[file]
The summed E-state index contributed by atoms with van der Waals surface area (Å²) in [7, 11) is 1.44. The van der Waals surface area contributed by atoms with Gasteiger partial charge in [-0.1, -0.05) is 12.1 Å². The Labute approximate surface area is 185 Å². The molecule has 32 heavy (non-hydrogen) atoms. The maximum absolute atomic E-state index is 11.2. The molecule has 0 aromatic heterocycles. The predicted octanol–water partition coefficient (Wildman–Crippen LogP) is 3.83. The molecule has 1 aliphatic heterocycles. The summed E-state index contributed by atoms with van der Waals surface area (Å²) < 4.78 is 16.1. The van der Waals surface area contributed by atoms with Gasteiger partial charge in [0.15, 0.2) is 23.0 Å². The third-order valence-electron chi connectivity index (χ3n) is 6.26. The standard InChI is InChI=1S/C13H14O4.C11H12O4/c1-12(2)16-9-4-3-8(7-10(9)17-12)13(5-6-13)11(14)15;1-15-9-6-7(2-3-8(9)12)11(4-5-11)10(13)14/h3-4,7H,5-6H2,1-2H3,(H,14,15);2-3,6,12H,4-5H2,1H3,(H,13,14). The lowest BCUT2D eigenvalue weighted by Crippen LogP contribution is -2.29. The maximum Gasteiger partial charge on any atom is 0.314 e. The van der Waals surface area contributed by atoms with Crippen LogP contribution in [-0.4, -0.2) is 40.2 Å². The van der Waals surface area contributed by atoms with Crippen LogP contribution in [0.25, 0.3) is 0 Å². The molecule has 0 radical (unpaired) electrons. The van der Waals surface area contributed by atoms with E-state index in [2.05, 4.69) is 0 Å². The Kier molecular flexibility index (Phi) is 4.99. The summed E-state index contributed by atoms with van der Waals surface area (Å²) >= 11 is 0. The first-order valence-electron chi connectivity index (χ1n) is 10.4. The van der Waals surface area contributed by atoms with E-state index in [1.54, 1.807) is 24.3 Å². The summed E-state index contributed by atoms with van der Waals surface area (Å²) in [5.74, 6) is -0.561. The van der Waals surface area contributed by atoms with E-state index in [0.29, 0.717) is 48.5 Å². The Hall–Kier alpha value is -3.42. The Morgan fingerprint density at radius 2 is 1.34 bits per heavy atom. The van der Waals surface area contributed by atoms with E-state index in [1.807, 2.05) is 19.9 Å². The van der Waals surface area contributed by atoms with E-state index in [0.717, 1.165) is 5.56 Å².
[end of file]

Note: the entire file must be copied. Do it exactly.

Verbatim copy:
The summed E-state index contributed by atoms with van der Waals surface area (Å²) in [7, 11) is 1.44. The van der Waals surface area contributed by atoms with Gasteiger partial charge in [-0.1, -0.05) is 12.1 Å². The Labute approximate surface area is 185 Å². The molecule has 32 heavy (non-hydrogen) atoms. The maximum absolute atomic E-state index is 11.2. The molecule has 0 aromatic heterocycles. The predicted octanol–water partition coefficient (Wildman–Crippen LogP) is 3.83. The molecule has 1 aliphatic heterocycles. The summed E-state index contributed by atoms with van der Waals surface area (Å²) < 4.78 is 16.1. The van der Waals surface area contributed by atoms with Gasteiger partial charge in [0.15, 0.2) is 23.0 Å². The third-order valence-electron chi connectivity index (χ3n) is 6.26. The standard InChI is InChI=1S/C13H14O4.C11H12O4/c1-12(2)16-9-4-3-8(7-10(9)17-12)13(5-6-13)11(14)15;1-15-9-6-7(2-3-8(9)12)11(4-5-11)10(13)14/h3-4,7H,5-6H2,1-2H3,(H,14,15);2-3,6,12H,4-5H2,1H3,(H,13,14). The lowest BCUT2D eigenvalue weighted by Crippen LogP contribution is -2.29. The maximum Gasteiger partial charge on any atom is 0.314 e. The van der Waals surface area contributed by atoms with Crippen LogP contribution in [-0.4, -0.2) is 40.2 Å². The van der Waals surface area contributed by atoms with Crippen LogP contribution in [0.25, 0.3) is 0 Å². The molecule has 0 radical (unpaired) electrons. The van der Waals surface area contributed by atoms with E-state index in [2.05, 4.69) is 0 Å². The Kier molecular flexibility index (Phi) is 4.99. The summed E-state index contributed by atoms with van der Waals surface area (Å²) >= 11 is 0. The first-order valence-electron chi connectivity index (χ1n) is 10.4. The van der Waals surface area contributed by atoms with E-state index in [1.54, 1.807) is 24.3 Å². The summed E-state index contributed by atoms with van der Waals surface area (Å²) in [5.74, 6) is -0.561. The van der Waals surface area contributed by atoms with E-state index in [0.29, 0.717) is 48.5 Å². The Hall–Kier alpha value is -3.42. The Morgan fingerprint density at radius 2 is 1.34 bits per heavy atom. The van der Waals surface area contributed by atoms with E-state index in [1.807, 2.05) is 19.9 Å². The van der Waals surface area contributed by atoms with E-state index in [0.717, 1.165) is 5.56 Å².